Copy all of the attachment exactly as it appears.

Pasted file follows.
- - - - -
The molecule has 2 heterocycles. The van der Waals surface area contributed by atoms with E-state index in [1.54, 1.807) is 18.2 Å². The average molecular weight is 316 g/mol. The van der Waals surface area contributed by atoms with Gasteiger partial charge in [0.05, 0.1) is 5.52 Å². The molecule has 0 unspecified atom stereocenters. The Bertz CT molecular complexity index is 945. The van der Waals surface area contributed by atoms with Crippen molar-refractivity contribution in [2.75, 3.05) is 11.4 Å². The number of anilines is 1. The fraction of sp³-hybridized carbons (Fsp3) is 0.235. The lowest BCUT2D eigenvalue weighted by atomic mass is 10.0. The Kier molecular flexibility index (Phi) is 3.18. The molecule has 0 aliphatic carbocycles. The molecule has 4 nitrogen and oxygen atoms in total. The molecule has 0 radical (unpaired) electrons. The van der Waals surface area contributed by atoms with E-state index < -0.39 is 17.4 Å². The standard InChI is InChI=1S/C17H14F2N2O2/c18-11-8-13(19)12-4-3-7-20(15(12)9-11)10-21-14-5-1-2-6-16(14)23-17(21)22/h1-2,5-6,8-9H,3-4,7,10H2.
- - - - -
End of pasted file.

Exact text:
The molecule has 2 heterocycles. The van der Waals surface area contributed by atoms with E-state index in [1.54, 1.807) is 18.2 Å². The average molecular weight is 316 g/mol. The van der Waals surface area contributed by atoms with Gasteiger partial charge in [0.05, 0.1) is 5.52 Å². The molecule has 0 unspecified atom stereocenters. The Bertz CT molecular complexity index is 945. The van der Waals surface area contributed by atoms with Crippen molar-refractivity contribution in [2.75, 3.05) is 11.4 Å². The number of anilines is 1. The fraction of sp³-hybridized carbons (Fsp3) is 0.235. The lowest BCUT2D eigenvalue weighted by atomic mass is 10.0. The Kier molecular flexibility index (Phi) is 3.18. The molecule has 0 aliphatic carbocycles. The molecule has 4 nitrogen and oxygen atoms in total. The molecule has 0 radical (unpaired) electrons. The van der Waals surface area contributed by atoms with E-state index < -0.39 is 17.4 Å². The standard InChI is InChI=1S/C17H14F2N2O2/c18-11-8-13(19)12-4-3-7-20(15(12)9-11)10-21-14-5-1-2-6-16(14)23-17(21)22/h1-2,5-6,8-9H,3-4,7,10H2.